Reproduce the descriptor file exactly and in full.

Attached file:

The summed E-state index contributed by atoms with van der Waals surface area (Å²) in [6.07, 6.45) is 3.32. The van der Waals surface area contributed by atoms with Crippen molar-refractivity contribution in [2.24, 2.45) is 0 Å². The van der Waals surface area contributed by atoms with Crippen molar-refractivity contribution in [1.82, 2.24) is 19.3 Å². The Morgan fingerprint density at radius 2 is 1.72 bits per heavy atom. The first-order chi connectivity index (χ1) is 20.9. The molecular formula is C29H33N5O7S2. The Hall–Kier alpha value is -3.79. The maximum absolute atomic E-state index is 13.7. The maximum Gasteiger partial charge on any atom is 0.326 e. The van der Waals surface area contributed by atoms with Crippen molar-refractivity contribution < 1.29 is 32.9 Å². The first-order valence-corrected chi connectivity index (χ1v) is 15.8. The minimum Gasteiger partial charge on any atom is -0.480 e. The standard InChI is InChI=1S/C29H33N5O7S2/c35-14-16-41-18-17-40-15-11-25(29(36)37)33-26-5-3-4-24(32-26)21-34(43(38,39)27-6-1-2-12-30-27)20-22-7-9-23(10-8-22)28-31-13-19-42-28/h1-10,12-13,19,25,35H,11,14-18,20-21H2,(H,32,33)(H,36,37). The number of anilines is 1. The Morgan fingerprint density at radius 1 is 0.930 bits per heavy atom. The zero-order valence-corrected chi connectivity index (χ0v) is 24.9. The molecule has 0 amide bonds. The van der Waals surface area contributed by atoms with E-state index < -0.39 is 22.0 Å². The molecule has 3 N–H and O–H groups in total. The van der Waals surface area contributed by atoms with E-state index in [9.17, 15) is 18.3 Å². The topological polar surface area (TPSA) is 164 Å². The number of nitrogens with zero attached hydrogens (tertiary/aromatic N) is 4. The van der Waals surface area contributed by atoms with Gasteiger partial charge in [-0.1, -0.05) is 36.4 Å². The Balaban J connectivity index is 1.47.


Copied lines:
The summed E-state index contributed by atoms with van der Waals surface area (Å²) in [6.07, 6.45) is 3.32. The van der Waals surface area contributed by atoms with Crippen molar-refractivity contribution in [2.24, 2.45) is 0 Å². The van der Waals surface area contributed by atoms with Crippen molar-refractivity contribution in [1.82, 2.24) is 19.3 Å². The Morgan fingerprint density at radius 2 is 1.72 bits per heavy atom. The first-order chi connectivity index (χ1) is 20.9. The molecular formula is C29H33N5O7S2. The Hall–Kier alpha value is -3.79. The maximum absolute atomic E-state index is 13.7. The maximum Gasteiger partial charge on any atom is 0.326 e. The van der Waals surface area contributed by atoms with Crippen molar-refractivity contribution < 1.29 is 32.9 Å². The first-order valence-corrected chi connectivity index (χ1v) is 15.8. The minimum Gasteiger partial charge on any atom is -0.480 e. The standard InChI is InChI=1S/C29H33N5O7S2/c35-14-16-41-18-17-40-15-11-25(29(36)37)33-26-5-3-4-24(32-26)21-34(43(38,39)27-6-1-2-12-30-27)20-22-7-9-23(10-8-22)28-31-13-19-42-28/h1-10,12-13,19,25,35H,11,14-18,20-21H2,(H,32,33)(H,36,37). The number of anilines is 1. The Morgan fingerprint density at radius 1 is 0.930 bits per heavy atom. The zero-order valence-corrected chi connectivity index (χ0v) is 24.9. The molecule has 0 amide bonds. The van der Waals surface area contributed by atoms with E-state index < -0.39 is 22.0 Å². The molecule has 3 N–H and O–H groups in total. The van der Waals surface area contributed by atoms with E-state index in [9.17, 15) is 18.3 Å². The topological polar surface area (TPSA) is 164 Å². The number of nitrogens with zero attached hydrogens (tertiary/aromatic N) is 4. The van der Waals surface area contributed by atoms with Gasteiger partial charge in [-0.1, -0.05) is 36.4 Å². The Balaban J connectivity index is 1.47.